FOR IMMEDIATE RELEASE
Wednesday, Dec. 11, 19962:00 p.m. Eastern Time
A clearer picture is now emerging of how factors intrinsic to the HIV-infected individual influence the rate at which HIV replicates in the person's body and how rapidly the patient will develop AIDS, says Anthony S. Fauci, M.D., director of the National Institute of Allergy and Infectious Diseases (NIAID).
These so-called "host factors" include the specific immune response to the virus, non-specific factors and the individual's genetic makeup. Such factors are as important, or in some cases even more important, to the HIV disease process than the intrinsic virulence of the virus itself. Host factors together with viral factors determine the pathogenesis of HIV disease -- the complex events that lead to the destruction of an HIV-infected person's immune system.
Dr. Fauci, also the chief of the NIAID Laboratory of Immunoregulation, presents a synthesis of recent advances in the Dec. 12, 1996 issue of the journal Nature.
"In the past few months we have witnessed a rapid and truly remarkable convergence of information from diverse areas of AIDS research," says Dr. Fauci. "In particular, scientists have made important new discoveries about the pathogenesis of HIV disease. These findings have created unprecedented opportunities for deciphering the HIV disease process, and provide the scientific basis for developing new treatment and vaccine strategies."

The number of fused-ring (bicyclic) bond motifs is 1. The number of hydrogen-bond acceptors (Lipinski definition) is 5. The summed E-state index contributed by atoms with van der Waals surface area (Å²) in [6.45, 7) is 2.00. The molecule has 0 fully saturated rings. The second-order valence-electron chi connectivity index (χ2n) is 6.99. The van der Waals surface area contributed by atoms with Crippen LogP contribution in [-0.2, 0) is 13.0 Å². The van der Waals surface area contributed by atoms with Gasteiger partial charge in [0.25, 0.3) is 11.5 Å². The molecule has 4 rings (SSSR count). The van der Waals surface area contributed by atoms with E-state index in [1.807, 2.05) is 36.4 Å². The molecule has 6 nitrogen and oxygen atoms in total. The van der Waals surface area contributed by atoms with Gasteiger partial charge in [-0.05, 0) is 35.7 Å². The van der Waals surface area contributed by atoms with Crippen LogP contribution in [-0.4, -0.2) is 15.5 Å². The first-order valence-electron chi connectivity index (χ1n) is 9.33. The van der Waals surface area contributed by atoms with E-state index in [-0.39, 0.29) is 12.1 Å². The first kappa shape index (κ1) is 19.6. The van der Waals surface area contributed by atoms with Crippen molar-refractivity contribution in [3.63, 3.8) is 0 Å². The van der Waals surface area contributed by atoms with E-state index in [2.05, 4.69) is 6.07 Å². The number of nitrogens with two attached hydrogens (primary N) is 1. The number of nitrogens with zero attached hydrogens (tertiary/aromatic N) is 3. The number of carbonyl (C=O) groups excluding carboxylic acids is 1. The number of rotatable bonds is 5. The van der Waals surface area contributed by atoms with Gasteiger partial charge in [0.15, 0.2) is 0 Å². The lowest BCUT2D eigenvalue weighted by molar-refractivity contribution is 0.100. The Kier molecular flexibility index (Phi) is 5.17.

"Taken together with other promising findings concerning the effectiveness of new combinations of anti-HIV drugs, recent insights into HIV pathogenesis have provided renewed optimism for people living with HIV disease as well as for the researchers working to understand and control this extraordinarily complex problem."
Among many important recent discoveries related to host factors in the pathogenesis of HIV disease, Dr. Fauci discusses the following:
Fauci AS. Host factors and the pathogenesis of HIV-induced disease. Nature 1996;384:529-534.
NIAID is a component of the National Institutes of Health (NIH). NIAID conducts and supports research to prevent, diagnose and treat illnesses such as HIV disease and other sexually transmitted diseases, tuberculosis, asthma and allergies. NIH is an agency of the Public Health Service, U.S. Department of Health and Human Services.
NIAID conducts and supports research—at NIH, throughout the United States, and worldwide—to study the causes of
infectious and immune-mediated diseases, and to develop better means of preventing, diagnosing and treating these illnesses. News
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Last Updated December 11, 1996
Last Reviewed December 11, 1996